Used in Germany for this Festival below.
Just when we think that old man winter will never loosen his grip comes the time of year when people all over the world join in pre-lenten festivities. Predominantly found in areas with large Catholic populations, this time of year goes by many different names like Mardi Gras and Carnival. All fundamentally celebrate the same thing, the days leading up to Lent. Observed by most Christian Denominations, Lent is defined as the 40 day period before Easter of penitence and fasting for the believer. In Southern Germany pre-lenten festivities are known as Fasching, Fastnacht or Karneval, depending on the region. While each area has its own traditions and rituals, Fasching is primarily celebrated in Southern western Germany.
No matter what it is called, one constant in every celebration in Germany, as well as around the world, is that masks are worn. The carved wooden masks in Southern Germany are especially notable because of their craftsmanship and long history.
Fasching and its Masks
While Fasching is a celebration of the days leading up to Lent, it's roots can be traced back to pagan times. Carnivals were held with townspeople wearing elaborate and frightening wooden masks to drive out the evil spirits that had settled in the town over the cold dreary winter. Once the spirits had been scared away, the hope was that warmer weather and healthy crops would soon appear.
During medieval times, common folk wore masks so they could interact with people from higher stations in life during Fasching celebrations. People would also dress up like, and make fun of, nobility while hiding behind masks. Commoners could openly mock the politicians and leaders of the town without fear of retribution. This practice so annoyed some nobility that for a short time in the late 1700's the celebrations were banned. This is when the traditions of balls and parties began.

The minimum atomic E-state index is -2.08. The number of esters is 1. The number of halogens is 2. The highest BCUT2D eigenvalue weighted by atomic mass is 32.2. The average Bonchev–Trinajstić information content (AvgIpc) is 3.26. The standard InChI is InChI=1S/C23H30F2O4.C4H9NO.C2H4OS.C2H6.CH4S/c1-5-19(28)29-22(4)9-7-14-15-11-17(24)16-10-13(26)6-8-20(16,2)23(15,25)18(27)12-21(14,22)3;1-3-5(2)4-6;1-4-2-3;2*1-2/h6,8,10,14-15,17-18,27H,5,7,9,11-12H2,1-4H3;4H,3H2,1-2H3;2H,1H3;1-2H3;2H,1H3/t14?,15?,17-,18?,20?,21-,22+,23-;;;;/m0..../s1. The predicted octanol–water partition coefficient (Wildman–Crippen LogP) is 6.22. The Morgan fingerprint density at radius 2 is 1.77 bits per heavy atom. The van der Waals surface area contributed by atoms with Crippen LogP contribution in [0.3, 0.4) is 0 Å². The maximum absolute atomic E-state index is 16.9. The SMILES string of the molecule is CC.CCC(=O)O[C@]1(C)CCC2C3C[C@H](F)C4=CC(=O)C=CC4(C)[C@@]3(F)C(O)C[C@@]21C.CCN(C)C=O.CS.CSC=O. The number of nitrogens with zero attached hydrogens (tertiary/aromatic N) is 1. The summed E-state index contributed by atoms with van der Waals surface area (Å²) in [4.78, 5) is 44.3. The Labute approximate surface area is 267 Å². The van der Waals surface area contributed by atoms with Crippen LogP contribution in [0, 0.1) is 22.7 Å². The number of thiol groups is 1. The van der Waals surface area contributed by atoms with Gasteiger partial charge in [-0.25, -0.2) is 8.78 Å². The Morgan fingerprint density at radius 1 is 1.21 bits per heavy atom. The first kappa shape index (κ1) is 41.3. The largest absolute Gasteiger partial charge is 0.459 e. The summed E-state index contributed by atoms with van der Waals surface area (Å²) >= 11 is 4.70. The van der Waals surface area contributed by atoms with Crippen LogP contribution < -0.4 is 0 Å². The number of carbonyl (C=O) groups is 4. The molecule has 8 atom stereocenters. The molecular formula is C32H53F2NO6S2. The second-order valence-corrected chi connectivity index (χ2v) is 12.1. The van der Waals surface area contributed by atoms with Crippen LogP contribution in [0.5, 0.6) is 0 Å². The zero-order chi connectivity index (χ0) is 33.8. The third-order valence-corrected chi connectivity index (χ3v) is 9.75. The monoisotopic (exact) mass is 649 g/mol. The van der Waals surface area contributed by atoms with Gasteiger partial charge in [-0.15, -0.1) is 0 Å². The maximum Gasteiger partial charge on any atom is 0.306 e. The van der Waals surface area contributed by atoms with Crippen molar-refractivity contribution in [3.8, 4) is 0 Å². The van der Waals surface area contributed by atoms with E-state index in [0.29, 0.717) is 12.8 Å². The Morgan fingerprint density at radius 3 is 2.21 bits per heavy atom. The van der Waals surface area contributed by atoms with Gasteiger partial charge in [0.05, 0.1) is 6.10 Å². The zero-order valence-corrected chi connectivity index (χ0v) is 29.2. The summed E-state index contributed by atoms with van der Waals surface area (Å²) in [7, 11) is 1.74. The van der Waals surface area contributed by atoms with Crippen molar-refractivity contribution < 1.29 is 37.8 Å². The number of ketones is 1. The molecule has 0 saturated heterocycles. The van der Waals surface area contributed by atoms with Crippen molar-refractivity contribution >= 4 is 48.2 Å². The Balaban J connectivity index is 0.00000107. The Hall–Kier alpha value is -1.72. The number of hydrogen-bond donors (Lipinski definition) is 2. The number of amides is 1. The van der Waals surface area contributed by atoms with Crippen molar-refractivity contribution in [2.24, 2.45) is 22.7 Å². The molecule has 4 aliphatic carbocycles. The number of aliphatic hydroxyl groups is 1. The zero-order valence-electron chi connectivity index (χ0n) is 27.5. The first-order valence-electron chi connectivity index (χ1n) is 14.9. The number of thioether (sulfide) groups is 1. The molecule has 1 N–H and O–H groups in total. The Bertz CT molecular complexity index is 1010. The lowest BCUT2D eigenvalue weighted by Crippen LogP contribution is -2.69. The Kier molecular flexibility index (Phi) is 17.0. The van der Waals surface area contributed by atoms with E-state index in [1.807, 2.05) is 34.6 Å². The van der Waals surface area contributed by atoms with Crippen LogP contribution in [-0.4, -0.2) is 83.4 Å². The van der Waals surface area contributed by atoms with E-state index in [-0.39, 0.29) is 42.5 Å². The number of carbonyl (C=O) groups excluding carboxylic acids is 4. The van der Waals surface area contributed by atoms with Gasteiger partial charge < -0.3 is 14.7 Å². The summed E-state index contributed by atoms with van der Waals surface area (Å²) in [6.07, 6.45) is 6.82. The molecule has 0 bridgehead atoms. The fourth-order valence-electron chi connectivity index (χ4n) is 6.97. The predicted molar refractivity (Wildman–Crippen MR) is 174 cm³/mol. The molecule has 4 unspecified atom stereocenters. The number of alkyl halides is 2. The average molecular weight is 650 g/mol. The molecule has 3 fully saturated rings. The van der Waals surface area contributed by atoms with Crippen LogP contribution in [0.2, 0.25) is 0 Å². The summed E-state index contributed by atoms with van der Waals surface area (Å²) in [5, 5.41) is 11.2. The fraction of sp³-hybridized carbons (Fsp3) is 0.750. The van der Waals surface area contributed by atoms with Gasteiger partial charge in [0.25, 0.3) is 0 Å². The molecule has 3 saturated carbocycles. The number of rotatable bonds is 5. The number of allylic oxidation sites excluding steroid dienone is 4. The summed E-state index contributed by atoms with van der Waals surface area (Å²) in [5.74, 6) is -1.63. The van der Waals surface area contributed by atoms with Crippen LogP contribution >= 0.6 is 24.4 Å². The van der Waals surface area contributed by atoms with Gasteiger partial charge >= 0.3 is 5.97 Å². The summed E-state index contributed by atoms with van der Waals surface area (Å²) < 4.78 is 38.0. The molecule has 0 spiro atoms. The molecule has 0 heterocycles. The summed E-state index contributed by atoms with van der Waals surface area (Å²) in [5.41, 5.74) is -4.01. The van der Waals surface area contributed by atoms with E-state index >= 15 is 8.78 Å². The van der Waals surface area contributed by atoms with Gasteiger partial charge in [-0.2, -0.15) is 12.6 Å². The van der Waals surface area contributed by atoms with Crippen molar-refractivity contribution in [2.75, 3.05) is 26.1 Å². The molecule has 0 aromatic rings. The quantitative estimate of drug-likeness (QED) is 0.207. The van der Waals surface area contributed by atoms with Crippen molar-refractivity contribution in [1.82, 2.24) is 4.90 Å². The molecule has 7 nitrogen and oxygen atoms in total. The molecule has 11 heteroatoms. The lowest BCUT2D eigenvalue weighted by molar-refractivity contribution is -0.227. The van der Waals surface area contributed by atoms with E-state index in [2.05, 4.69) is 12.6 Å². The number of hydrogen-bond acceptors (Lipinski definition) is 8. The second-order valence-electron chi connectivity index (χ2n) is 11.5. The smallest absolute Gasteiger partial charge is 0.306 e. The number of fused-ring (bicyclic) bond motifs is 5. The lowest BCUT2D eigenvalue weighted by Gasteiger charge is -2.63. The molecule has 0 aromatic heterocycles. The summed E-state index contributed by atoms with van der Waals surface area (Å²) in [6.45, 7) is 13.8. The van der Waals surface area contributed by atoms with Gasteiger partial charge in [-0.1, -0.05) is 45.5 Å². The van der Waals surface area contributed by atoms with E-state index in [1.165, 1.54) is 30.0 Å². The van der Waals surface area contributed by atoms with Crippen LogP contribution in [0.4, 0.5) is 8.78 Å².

Today, Fasching is five days filled with revelry. It begins on the Thursday before Ash Wednesday. This first day is dedicated to the ladies. Women walk around town, mocking leaders and playing jokes on people. They even snip the bottom off men's ties. Local clubs host parades throughout the weekend and parties every evening. The big parade is on Rosenmontag (Rose Monday). With shouts of Narri Narro or another traditional parade greeting, groups of masked participants parade down the streets. Witches circle around people and throw them in the air. Fools walk by ringing bells and dressed in their town colors while knocking people's hats off or dancing around an unsuspecting spectator. Hansels walk by with huge pretzels on sticks and if someone is lucky, they get one. Floats go by, bands play loudly and candy is handed out at every turn. Some events include speakers mocking public figures. Fasching, like Mardi Gras and Carnival, is a raucous fun-filled event.
All of this fun and mischief goes on behind the facade of masks. Every town has it's own witch, fool and hansel. Harkening back to pagan customs, there are frightening goats head masks with demonic horns. Exquisitely carved out of wood, some of these masks are quite old and have been handed down from generation to generation. Unlike the delicate masks of New Orlean's Mardi Gras or Venice's Carnival, these masks are quite heavy, weighing up to 20 pounds. Fasching masks are an integral and fascinating part of Southern German tradition and make pre-lenten festivities that much more intriguing. Narri! Narro!
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